Reminder: Generic Terms Cannot Be Protected As Trademarks

February 8, 2013, 4:15 PM

A recent decision by the U.S. Eleventh Circuit Court of Appeals serves as a reminder that generic terms cannot be protected as trademarks or service marks for the products or services that are generally referred to by the terms in question. In its December 20, 2012 decision in the case of Millers Ale House, Inc. v. Boynton Carolina Ale House, LLC, the Court followed the ruling of an earlier Fourth Circuit Court of Appeals decision that, despite geographically broad and longstanding use of the term Ale House for its bar and restaurant establishments, Millers Ale House did not and could not have any trademark/service mark rights in this term because the words ale house are generic words for a facility that serves beer and ale with or without food.

In ruling that Millers competitor could continue to use the term Ale House in its name for food and drink establishments competing directly with those of Millers, the court gave short shrift to Millers contention that the passage of time (the Fourth Circuit ruling against Millers on the genericness issue was in 2000) had given rise to a change in public perception sufficient to allow the previously generic ale house term to be protected as a trademark. In doing so the Court noted that even very prominent use of a generic term by one competitor and obvious confusion of consumers by use of the same term by another are irrelevant if the term in question is not protectable as a trademark in the first instance, and that trademark law is not intended to prevent confusion between two similar, generic marks.

The reminder to be taken from this recent federal court decision is that when selecting a name or term to represent your business, products or services, you should pick one that is as distinctive as possible and, therefore, will serve to differentiate your brand best from those of your competitors. The hierarchy of legal strength of trademarks and service marks is that fanciful, arbitrary or suggestive marks are deemed to be inherently distinctive and make the strongest trademarks and service marks; marks that are descriptive of the goods or services they represent are not inherently distinctive and therefore make weaker trademarks and service marks, but a descriptive mark can acquire distinctiveness (also called secondary meaning) when the primary significance of the mark to the consuming public becomes not the product but the producer; and generic terms are in the public domain and therefore not protectable at all as trademarks or service marks.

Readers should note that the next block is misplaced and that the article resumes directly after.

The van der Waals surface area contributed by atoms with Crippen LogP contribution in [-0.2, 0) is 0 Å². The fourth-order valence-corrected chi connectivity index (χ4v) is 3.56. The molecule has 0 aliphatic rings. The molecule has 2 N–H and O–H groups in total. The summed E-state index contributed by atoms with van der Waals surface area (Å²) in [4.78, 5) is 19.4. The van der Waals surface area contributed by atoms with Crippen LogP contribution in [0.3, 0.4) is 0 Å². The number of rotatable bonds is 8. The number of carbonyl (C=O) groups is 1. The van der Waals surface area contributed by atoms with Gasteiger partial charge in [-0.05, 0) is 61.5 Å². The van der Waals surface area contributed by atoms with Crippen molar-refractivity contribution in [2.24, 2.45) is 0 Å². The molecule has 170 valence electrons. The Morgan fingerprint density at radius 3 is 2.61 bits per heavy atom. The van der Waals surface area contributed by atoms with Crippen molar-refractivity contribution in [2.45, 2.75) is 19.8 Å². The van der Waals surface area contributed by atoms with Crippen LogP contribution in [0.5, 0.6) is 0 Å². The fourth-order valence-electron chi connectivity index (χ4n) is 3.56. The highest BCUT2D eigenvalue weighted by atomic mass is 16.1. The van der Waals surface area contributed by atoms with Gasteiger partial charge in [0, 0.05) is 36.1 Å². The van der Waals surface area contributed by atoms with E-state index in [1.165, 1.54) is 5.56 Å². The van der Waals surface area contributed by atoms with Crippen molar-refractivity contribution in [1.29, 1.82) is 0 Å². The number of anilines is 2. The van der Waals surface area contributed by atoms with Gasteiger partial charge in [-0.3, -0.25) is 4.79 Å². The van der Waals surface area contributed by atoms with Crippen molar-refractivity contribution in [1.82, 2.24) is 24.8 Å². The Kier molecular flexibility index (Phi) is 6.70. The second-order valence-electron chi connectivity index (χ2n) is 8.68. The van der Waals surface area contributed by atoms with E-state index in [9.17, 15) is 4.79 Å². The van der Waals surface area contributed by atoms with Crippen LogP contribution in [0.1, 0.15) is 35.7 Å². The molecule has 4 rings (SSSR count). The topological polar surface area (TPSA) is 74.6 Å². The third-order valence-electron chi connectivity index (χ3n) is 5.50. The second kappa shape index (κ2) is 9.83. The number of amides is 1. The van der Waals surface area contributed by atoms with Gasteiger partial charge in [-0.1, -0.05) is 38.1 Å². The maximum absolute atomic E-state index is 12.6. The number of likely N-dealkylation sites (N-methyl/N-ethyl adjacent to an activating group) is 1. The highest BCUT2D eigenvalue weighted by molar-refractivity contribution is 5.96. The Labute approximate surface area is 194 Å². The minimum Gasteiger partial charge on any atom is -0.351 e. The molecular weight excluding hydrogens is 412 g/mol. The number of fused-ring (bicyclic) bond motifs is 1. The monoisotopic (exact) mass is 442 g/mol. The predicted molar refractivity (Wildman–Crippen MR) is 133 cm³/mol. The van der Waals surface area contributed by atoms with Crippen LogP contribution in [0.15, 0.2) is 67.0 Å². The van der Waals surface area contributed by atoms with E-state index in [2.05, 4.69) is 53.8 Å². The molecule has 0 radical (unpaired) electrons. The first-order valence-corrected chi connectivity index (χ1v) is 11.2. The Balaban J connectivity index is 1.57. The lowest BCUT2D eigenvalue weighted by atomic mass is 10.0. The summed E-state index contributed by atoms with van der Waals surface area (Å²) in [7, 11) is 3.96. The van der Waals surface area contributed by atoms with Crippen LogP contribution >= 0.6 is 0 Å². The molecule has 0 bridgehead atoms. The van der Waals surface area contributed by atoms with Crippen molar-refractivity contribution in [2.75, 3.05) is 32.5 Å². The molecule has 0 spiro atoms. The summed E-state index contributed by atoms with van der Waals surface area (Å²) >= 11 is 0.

Another lesson that can be taken from this case is that if a term is generic in the first place, it would take a truly drastic change in public usage or perception for it to morph into a protectable trademark. In fact, the Court noted an interesting bit of trademark trivia in its decision that in the entire history of U.S. trademark law there have only been two cases in which courts have held that a term previously ruled to be generic later became a protectable trademark through a change in public usage or perception. In both these cases the marks were not inherently generic terms, but instead terms (Singer and Goodyear) that had once been strong trademarks, but had proven so successful that they were held by the Supreme Court to have become unprotectable generic terms, before being resurrected as valid trademarks many years later. --Robert E. Smartschan